Plumber found not guilty of Cork hotel manslaughter

Richard Davis acquitted of role in woman’s death from carbon monoxide poisoning

 

A plumber has been acquitted of the manslaughter of a woman who died of carbon monoxide poisoning at a Cork Hotel following her cousin’s hen party.

Richard Davis (46) a heating and plumbing contractor of Serenity, Killanully, Ballygarvan, Co Cork, was charged with manslaughter over the death of Miriam Reidy (35) from Ballyhahill, Co Limerick, who was found dead in the Trident Hotel, Kinsale, on January 9th, 2011.

A Circuit Criminal Court jury found Mr Davis not guilty of manslaughter after deliberating for just over five hours.

Mr Davis, a director of Davis Heating and Plumbing Contractors Ltd, was also found not guilty of two charges under the Safety, Health and Welfare at Work Act (2005).

His company denied the same two charges relating to the conversion of a hotel boiler on January 4th, 2011. Mr Davis was found not guilty on all five counts.

The Reidy family said they were extremely disappointed with the outcome of the case.

Speaking on behalf of the Reidy family, Siobhan Barret, said her sister’s death had left a “huge void” in the family.

“It’s been a very long and difficult journey for us, the Reidy family since January 9th, 2011. We’re extremely disappointed with the outcome today.

“Miriam’s sudden and untimely death has left a huge void in our family that can never be filled and we live with this heartache every day,” she said.

“We’re extremely saddened that Miriam didn’t get the opportunity to live her life and her dreams.

“Miriam was beautiful daughter, she was a wonderful sister and a fun loving auntie.

“She was a very gentle and kind person and we are blessed that we have some beautiful memories that we will always cherish,” she said.

Ms Barrett thanked gardaí and the Health and Safety Authority for their thorough investigations of the case.

Through his solicitor, Mr Davis declined to comment “out of respect for the late Miriam Reidy and her family”.

The three-week trial heard how Ms Reidy was pronounced dead after she was found unconscious in a first-floor room of the Trident Hotel.

Her sister Patricia, who was also staying in the room, was saved by paramedics.

A cousin of the pair, Marie Reidy, who stayed in a different hotel following the hen night, told the court how she tried to contact Miriam and Patricia the morning after the party, but was unable to get them on the phone.

She walked over to the hotel and in the hotel room she described scenes of chaos.

Ms Reidy recalled that Miriam looked dazed, whilst Patricia was in a foetal position and she was shaking.

“I felt Miriam’s face and it was cold. I checked pulse and couldn’t get any. I turned Patricia on her side so I could perform CPR on her sister. Because I am a nurse I was looking around the room to see what caused it.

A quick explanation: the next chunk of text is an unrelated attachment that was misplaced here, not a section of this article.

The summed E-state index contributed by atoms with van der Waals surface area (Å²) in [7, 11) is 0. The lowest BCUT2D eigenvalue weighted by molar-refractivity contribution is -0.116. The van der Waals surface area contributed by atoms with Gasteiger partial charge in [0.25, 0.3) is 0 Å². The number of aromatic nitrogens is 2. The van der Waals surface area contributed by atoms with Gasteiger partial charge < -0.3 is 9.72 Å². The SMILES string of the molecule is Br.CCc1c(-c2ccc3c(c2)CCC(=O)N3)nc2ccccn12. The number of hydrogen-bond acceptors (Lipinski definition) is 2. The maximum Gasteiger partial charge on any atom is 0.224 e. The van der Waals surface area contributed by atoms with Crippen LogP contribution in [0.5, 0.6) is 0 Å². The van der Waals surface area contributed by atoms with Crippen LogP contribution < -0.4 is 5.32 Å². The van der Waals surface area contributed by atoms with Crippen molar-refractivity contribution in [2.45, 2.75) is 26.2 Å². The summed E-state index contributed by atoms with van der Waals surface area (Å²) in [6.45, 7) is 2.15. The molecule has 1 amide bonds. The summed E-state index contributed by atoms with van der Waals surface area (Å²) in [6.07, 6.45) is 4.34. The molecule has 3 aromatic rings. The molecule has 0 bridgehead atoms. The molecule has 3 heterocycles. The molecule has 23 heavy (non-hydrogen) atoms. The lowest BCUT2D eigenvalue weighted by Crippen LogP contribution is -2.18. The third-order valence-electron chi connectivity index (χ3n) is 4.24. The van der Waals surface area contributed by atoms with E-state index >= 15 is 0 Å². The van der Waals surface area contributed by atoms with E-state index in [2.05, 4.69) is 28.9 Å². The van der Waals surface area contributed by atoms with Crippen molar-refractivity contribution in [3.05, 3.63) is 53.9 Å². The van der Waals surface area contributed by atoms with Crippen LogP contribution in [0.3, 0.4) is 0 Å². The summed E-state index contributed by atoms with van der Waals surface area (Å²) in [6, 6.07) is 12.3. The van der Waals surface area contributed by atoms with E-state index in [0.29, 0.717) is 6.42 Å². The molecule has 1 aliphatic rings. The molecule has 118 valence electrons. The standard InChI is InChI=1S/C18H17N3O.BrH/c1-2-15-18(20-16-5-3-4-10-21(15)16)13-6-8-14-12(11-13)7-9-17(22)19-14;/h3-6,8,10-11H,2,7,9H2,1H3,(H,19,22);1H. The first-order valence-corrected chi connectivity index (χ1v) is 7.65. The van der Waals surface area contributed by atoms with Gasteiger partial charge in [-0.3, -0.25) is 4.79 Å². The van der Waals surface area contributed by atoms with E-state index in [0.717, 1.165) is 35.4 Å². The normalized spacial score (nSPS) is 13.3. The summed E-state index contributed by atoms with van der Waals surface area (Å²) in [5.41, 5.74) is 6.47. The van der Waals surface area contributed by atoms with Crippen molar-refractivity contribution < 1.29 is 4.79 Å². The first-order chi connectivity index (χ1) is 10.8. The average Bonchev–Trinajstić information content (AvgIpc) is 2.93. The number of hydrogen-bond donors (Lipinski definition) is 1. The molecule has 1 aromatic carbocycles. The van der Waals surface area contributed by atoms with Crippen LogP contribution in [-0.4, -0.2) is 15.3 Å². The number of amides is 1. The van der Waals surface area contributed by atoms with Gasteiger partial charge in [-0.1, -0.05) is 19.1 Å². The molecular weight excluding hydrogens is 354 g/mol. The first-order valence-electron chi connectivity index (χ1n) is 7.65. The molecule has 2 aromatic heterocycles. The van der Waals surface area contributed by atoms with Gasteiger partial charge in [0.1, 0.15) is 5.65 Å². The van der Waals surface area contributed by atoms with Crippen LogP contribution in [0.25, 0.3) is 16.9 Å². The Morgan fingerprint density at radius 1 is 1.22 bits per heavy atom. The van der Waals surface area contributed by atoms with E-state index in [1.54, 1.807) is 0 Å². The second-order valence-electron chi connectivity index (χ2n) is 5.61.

“The room was dark and cold. My main focus was trying to revive Miriam. Patricia was shaking uncontrollably. There was an awful sour taste in her (Miriam’s) mouth as I did CPR.”

The State claimed that Mr Davis did not correctly convert the boiler, did not follow the guidelines issued for the process and failed to carry out a safety test after the conversion of the boiler from natural gas to liquid petroleum gas.

Giving evidence during the trial, expert witness Richard Siddons said he used a device capable of measuring the presence of carbon monoxide up to the maximum of 9,999 units. When this device was used on a particular gas boiler in the hotel it immediately went to the limit of 9,999 and the boiler had to be shut down.

Ms Reidy, who was from Limerick but was living in Tralee, Co Kerry, where she worked in an AIB branch, was part of a group of 25 friends attending a weekend hen party for Marie Reidy when the tragedy occurred.

Following the conclusion of the case, Patricia Reidy Russell said she re-lived the night of her sister’s death “over and over, wondering if there was anything else I could have done to save her life”.

“As an older sibling I always looked out for her. It breaks my heart to know that I did everything I possibly could but it just wasn’t enough,” she said.

She said her sister Miriam had been looking forward to moving into her new home with her boyfriend (in May 2011), getting married, building a life together and having children of her own one day.

“Miriam loved life, she loved fashion, loved her family and her nephews Donnchadh and Thomas. Family and friends meant everything to her,” Ms Reidy Russell said. She said the shock of hearing the news of Miriam’s death had left its mark on the family.

“They (Miriam’s mother and father and sister Siobhan) will never forget that day and the week that followed. The fear that grabs hold when you receive that awful news about your loved one. It has changed all our lives completely,” she said.

“Her sudden and untimely death has left all our lives with a great sadness and emptiness. As individuals we have been hit hard by Miriam’s passing.

“Not a day goes by that we don’t think of her . . . Our family chain is missing a link,” she said.